Business Overview

This well-known, award winning PI firm provides private investigations and service of process to insurance companies, attorneys (plaintiff and defense), corporations and select private individuals. These services include: surveillance, interviews, asset searches, background investigations, social media investigations and service of process. Their primary market is any law firm or insurance company that has a pending civil matter.

The company has a 20+ year track record of growth, outstanding service, established referral sources and trained/loyal staff. Unlike many of their competitors, they are known for long-term client relationships, unmatched focus on detail, thorough investigations and industry-leading work product. Owner is ready to retire and assist a new owner carefully transition the company for client retention and continued success.

FF&E included in asking price. Full prospectus available with a signed non-disclosure agreement and preliminary telephone discussion.


  • Asking Price: $532,000
  • Cash Flow: $231,000
  • Gross Revenue: $570,000
  • FF&E: $22,000
  • Inventory: N/A
  • Inventory Included: N/A
  • Established: 1999

Detailed Information

  • Property Owned or Leased:N/A
  • Property Included:N/A
  • Building Square Footage:1,300
  • Lot Size:N/A
  • Total Number of Employees:2
  • Furniture, Fixtures and Equipment:N/A
About The Facility:

1300 sf of leased office space – could be converted to virtual.

Is Support & Training Included:

Seller will provide effective training and knowledge transfer to the Buyer in all matters relating to Company operations.

Purpose For Selling:


Pros and Cons:

Three primary competitors. Competitive advantages of this firm include more years of experience, larger staff, well established name, reputation and referral sources.

Opportunities and Growth:

Many opportunities to grow the company including expand criminal defense investigation, proactively market to new clientele, increase fees on service of process and add additional services not currently offered.

Additional Info

The business was founded in 1999, making the business 23 years old.

The business has 2 F/T, 2 P/T employees and resides in a building with approx. square footage of 1,300 sq ft.
The property is leased by the company for $0.00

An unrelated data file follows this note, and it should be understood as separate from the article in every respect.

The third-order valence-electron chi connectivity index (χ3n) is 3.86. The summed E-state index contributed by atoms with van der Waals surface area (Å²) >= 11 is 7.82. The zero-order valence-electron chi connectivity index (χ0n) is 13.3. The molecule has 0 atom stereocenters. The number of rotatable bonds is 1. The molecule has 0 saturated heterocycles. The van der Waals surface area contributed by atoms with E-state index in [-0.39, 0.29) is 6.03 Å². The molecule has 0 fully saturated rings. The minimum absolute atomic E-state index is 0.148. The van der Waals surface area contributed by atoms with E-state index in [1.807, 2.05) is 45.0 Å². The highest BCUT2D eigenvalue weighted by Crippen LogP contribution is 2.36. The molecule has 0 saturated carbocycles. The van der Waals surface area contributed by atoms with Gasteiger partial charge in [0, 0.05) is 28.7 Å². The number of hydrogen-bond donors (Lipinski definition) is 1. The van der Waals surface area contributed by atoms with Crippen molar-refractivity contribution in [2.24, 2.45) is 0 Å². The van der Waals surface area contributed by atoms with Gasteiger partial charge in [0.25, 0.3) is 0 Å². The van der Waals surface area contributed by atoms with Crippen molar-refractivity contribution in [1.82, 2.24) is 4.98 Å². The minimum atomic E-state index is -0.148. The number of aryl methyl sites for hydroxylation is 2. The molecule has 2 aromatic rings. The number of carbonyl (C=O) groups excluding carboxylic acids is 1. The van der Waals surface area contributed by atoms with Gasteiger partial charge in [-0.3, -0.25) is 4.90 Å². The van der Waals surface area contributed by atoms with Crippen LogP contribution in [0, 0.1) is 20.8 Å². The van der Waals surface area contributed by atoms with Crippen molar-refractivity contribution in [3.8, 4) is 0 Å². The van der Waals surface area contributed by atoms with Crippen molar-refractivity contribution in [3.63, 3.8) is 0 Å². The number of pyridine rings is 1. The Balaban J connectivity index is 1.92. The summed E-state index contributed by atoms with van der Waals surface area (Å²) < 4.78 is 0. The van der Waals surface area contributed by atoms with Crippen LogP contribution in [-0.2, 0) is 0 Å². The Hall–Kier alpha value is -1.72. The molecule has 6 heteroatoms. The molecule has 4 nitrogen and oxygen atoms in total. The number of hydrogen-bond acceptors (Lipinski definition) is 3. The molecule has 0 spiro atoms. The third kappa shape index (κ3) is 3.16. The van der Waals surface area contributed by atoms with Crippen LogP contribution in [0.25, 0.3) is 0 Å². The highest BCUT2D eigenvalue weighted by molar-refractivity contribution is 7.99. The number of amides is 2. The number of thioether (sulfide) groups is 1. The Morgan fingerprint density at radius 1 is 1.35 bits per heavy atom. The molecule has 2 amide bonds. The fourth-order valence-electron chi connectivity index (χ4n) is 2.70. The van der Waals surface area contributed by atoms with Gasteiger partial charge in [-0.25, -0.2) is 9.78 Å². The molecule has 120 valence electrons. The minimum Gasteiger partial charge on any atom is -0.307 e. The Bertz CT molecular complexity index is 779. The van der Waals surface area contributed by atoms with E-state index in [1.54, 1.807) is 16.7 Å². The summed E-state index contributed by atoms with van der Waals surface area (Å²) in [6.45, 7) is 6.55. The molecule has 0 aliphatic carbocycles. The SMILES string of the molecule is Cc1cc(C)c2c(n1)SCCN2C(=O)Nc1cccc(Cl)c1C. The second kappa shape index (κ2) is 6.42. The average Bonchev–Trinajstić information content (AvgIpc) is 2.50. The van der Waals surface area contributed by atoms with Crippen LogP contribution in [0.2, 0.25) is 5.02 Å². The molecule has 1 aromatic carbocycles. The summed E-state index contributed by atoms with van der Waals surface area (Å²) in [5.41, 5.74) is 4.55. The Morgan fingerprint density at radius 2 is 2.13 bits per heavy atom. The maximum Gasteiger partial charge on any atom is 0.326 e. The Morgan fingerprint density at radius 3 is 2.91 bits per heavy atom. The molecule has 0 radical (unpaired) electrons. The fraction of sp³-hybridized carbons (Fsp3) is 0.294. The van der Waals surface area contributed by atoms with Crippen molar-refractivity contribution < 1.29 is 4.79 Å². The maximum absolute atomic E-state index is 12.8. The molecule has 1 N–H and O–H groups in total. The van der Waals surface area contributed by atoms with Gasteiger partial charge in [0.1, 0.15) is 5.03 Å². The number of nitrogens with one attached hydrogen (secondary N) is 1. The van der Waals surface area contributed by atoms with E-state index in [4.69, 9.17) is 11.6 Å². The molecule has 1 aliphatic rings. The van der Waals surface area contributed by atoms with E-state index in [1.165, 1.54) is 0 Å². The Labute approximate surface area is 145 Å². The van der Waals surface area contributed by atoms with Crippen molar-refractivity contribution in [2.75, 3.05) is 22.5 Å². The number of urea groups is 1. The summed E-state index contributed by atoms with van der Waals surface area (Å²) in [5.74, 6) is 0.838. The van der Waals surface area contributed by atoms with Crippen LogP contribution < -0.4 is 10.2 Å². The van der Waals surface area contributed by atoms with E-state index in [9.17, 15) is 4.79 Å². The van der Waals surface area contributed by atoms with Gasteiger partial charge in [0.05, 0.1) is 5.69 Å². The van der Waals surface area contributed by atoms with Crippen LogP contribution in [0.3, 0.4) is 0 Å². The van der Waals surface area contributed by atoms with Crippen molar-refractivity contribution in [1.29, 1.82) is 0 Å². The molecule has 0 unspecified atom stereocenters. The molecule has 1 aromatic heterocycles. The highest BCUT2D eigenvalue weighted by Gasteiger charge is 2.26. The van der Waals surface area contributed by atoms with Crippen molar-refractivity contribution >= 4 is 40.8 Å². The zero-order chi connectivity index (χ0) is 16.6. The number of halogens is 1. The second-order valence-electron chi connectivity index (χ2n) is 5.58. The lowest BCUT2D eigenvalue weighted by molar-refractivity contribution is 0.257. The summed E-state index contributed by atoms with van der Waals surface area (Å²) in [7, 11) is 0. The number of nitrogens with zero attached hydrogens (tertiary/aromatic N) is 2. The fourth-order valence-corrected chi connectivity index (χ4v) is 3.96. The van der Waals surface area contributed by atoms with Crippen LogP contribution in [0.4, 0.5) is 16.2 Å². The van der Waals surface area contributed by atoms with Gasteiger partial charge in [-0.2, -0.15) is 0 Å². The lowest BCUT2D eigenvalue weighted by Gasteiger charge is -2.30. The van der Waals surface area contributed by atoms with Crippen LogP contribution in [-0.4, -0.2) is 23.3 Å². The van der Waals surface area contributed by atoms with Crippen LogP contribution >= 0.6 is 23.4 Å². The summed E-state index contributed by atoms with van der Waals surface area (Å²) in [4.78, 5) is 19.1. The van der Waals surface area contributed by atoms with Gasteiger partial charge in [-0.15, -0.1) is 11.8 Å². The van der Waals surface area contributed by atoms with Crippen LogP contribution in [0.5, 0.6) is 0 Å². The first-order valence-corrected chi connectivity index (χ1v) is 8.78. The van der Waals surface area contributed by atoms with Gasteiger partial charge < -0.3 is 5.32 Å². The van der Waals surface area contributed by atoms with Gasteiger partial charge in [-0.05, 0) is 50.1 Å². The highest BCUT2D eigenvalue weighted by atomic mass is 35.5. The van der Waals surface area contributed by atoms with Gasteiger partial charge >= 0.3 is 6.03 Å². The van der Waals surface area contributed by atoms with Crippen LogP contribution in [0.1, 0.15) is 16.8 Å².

Why is the Current Owner Selling The Business?

There are all types of reasons individuals decide to sell businesses. However, the true factor vs the one they tell you might be 2 completely different things. As an example, they might state "I have way too many various obligations" or "I am retiring". For numerous sellers, these factors are valid. But also, for some, these may just be justifications to attempt to hide the reality of changing demographics, increased competitors, recent decrease in profits, or an array of various other factors. This is why it is very crucial that you not depend absolutely on a seller's word, but rather, make use of the seller's response together with your general due diligence. This will paint a much more sensible picture of the business's current scenario.

Existing Debts and Future Obligations

If the existing business is in debt, which lots of companies are, then you will certainly have reason to consider this when valuating/preparing your deal. Numerous operating businesses take out loans in order to cover items like supplies, payroll, accounts payable, etc. Keep in mind that sometimes this can suggest that earnings margins are too small. Numerous companies come under a revolving door of taking on debt as a way to pay back various other loans. Along with debts, there may likewise be future commitments to take into consideration. There may be an outstanding lease on tools or the structure where the business resides. The business might have existing agreements with suppliers that have to be fulfilled or may result in fines if canceled early.

Understanding the Customer Base, Competition and Area Demographics

Just how do operating businesses in the location draw in new consumers? Often times, businesses have repeat consumers, which form the core of their day-to-day earnings. Particular factors such as new competitors growing up around the area, road building, as well as staff turn over can affect repeat clients and adversely affect future revenues. One important thing to think about is the location of the business. Is it in an extremely trafficked shopping center, or is it hidden from the highway? Undoubtedly, the more individuals that see the business often, the higher the chance to develop a returning consumer base. A last thought is the basic location demographics. Is the business located in a densely populated city, or is it situated on the outskirts of town? Just how might the neighborhood median family earnings influence future earnings prospects?